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Andre Braugher

  • American actor
  • Born July 1, 1962

Andre Keith Braugher (; born July 1, 1962) is an American actor. He is most known for his television role as Frank Pembleton on the series Homicide: Life on the Street and its companion television film Homicide: The Movie, as well as his roles as Owen Thoreau Jr. on the television series Men of a Certain Age and Raymond Holt on the sitcom Brooklyn Nine-Nine. Braugher has received two Golden Globe Award nominations and ten Primetime Emmy Award nominations, winning two. In film, he is best known for his supporting roles in many successful films such as Glory (1989), Primal Fear (1996), City of Angels (1998), Frequency (2000), Poseidon (2006), The Mist (2007), Fantastic Four: Rise of the Silver Surfer (2007), and The Gambler (2014).


I was a child when the March on Washington led by Martin Luther King occurred, and I wanted to hear what was going on. I wanted to be a part of it. I wanted to contribute in the best way I possibly could.




So I think what you see in this show is it's really not a just world at all, but you get what you give. So in terms of world view, I would say that's where the differences lie.




I worked with people I admire; Josh Lucas, who I'd worked with many many years ago on a pilot called The Class of 61 and Kurt Russell, and so there were a variety of different people that I enjoyed working with.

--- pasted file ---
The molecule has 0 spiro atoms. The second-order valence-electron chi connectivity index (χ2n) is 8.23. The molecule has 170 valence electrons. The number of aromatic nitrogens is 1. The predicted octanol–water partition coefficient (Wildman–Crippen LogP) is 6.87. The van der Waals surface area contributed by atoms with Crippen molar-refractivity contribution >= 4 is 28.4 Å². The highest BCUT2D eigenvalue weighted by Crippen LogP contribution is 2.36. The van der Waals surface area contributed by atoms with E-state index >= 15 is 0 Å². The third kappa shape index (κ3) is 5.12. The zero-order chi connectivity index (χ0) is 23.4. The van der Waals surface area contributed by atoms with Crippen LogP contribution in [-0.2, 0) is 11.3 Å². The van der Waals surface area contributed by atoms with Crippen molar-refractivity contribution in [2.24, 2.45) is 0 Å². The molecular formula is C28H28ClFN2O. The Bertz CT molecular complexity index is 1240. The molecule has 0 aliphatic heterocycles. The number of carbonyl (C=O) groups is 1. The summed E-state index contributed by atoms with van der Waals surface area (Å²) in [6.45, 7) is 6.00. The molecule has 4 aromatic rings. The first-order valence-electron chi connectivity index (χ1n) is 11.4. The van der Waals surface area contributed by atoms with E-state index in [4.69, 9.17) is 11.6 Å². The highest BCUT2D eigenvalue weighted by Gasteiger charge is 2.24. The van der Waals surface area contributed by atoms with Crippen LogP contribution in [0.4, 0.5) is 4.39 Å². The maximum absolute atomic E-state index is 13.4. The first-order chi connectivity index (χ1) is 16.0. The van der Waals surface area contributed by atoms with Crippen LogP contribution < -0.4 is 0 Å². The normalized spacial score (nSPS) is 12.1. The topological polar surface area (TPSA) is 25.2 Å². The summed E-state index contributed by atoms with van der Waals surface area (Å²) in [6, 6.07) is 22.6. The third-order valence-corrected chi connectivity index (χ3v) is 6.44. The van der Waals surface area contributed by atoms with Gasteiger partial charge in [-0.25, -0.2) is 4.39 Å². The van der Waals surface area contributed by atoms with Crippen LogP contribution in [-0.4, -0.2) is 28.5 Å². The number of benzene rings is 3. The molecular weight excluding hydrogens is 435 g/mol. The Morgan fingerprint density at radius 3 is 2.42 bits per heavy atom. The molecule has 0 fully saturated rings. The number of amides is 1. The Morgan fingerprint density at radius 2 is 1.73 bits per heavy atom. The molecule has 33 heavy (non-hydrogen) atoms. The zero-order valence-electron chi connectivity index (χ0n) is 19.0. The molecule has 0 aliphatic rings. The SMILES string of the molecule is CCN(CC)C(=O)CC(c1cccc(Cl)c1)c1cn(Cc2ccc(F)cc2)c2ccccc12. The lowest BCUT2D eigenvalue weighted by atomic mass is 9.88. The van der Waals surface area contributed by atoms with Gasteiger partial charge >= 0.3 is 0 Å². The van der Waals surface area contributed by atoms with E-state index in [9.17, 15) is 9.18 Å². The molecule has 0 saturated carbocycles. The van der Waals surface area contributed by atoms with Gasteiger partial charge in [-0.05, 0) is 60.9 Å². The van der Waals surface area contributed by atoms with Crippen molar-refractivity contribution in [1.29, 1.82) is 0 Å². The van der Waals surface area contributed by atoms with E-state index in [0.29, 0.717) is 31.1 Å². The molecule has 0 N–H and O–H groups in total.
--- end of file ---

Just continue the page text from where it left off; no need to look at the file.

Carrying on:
Often times people complain about the lack of time in television, but I have to say, you don't have any more time to film in feature films then you do in television. It's just a question of how many scenes you'll be doing in the course of a day.




The only dangerous scene is when James Cromwell put a stake in my chest. But other than that, it turned out to be quite a punch. I didn't think much of it.




For me the march was a labor - a labor of love - but I was busy handing out flyers for the National Association of Black Social Workers, so I really wasn't standing in the crowd listening and observing. I was busy.




I'm always a fan of a good horror film.




My family life and my ideals, my commitment to the community and to other people - all people - has been improved. I think less about myself and more about my community today.




If you go back to the Conan the Barbarian series, I really liked that.




And I thought that was the best way for me to participate, because standing in the crowd and listening is a fantastic education, but it's not my nature. I need to be involved. So I did that instead.




I'm not a good enough singer to pull off the effect.




To me, the psychology behind the character is critical. So I work very hard to get into the mind of the man that I'm going to be playing, because number one, I want to understand why he's doing what he's doing. It's essential, it's absolutely essential.




Cops and robbers resemble each other, so there's not a lot to learn in terms of learning the logistics of committing the crime or investigating the crime.




But only if I believe that my directing talents will improve the material I'd be working on. I want to make sure I don't sacrifice beautiful material on the altar of my direction.




They're mutually incompatible I feel; being a wise thief and a wise father.




It was good to travel to the other side of the world.




If the story's interesting and it's a compelling script, I'd be thrilled to be a part of it.



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